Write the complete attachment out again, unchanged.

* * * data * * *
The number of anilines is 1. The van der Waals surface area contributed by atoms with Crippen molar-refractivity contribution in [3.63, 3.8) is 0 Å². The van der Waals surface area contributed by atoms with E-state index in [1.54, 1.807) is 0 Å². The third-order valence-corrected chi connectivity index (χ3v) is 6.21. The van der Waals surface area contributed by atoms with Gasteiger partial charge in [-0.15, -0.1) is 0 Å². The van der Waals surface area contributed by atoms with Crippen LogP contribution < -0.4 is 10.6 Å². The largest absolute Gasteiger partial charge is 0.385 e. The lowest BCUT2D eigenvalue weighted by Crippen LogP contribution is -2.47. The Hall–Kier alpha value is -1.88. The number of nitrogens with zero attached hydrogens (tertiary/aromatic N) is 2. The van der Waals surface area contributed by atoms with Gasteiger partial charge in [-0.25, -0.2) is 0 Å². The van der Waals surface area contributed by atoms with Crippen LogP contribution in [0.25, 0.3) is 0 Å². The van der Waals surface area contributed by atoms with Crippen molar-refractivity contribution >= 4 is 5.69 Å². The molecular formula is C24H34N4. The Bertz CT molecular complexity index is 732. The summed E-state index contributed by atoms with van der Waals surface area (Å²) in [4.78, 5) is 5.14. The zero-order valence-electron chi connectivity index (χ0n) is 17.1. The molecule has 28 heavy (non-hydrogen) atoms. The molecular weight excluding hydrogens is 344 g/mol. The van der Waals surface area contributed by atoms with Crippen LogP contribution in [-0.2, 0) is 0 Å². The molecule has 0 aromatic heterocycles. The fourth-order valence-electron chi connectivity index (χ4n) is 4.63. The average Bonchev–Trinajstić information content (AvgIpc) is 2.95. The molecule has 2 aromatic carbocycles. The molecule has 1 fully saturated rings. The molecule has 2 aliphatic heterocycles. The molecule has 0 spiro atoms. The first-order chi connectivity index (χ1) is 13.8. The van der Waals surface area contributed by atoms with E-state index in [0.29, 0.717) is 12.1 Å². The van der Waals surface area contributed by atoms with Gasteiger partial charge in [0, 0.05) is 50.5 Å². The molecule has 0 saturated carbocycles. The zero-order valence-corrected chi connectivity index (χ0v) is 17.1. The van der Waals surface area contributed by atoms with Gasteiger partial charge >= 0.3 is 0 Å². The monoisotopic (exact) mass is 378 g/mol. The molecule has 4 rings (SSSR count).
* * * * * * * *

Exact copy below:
The number of anilines is 1. The van der Waals surface area contributed by atoms with Crippen molar-refractivity contribution in [3.63, 3.8) is 0 Å². The van der Waals surface area contributed by atoms with E-state index in [1.54, 1.807) is 0 Å². The third-order valence-corrected chi connectivity index (χ3v) is 6.21. The van der Waals surface area contributed by atoms with Gasteiger partial charge in [-0.15, -0.1) is 0 Å². The van der Waals surface area contributed by atoms with Crippen LogP contribution < -0.4 is 10.6 Å². The largest absolute Gasteiger partial charge is 0.385 e. The lowest BCUT2D eigenvalue weighted by Crippen LogP contribution is -2.47. The Hall–Kier alpha value is -1.88. The number of nitrogens with zero attached hydrogens (tertiary/aromatic N) is 2. The van der Waals surface area contributed by atoms with Gasteiger partial charge in [-0.25, -0.2) is 0 Å². The van der Waals surface area contributed by atoms with Crippen LogP contribution in [0.25, 0.3) is 0 Å². The van der Waals surface area contributed by atoms with Crippen molar-refractivity contribution >= 4 is 5.69 Å². The molecular formula is C24H34N4. The Bertz CT molecular complexity index is 732. The summed E-state index contributed by atoms with van der Waals surface area (Å²) in [4.78, 5) is 5.14. The zero-order valence-electron chi connectivity index (χ0n) is 17.1. The molecule has 28 heavy (non-hydrogen) atoms. The molecular weight excluding hydrogens is 344 g/mol. The van der Waals surface area contributed by atoms with Crippen LogP contribution in [-0.2, 0) is 0 Å². The molecule has 0 aromatic heterocycles. The fourth-order valence-electron chi connectivity index (χ4n) is 4.63. The average Bonchev–Trinajstić information content (AvgIpc) is 2.95. The molecule has 2 aromatic carbocycles. The molecule has 1 fully saturated rings. The molecule has 2 aliphatic heterocycles. The molecule has 0 spiro atoms. The first-order chi connectivity index (χ1) is 13.8. The van der Waals surface area contributed by atoms with E-state index in [0.29, 0.717) is 12.1 Å². The van der Waals surface area contributed by atoms with Gasteiger partial charge in [0, 0.05) is 50.5 Å². The molecule has 0 saturated carbocycles. The zero-order valence-corrected chi connectivity index (χ0v) is 17.1. The van der Waals surface area contributed by atoms with Gasteiger partial charge >= 0.3 is 0 Å². The monoisotopic (exact) mass is 378 g/mol. The molecule has 4 rings (SSSR count).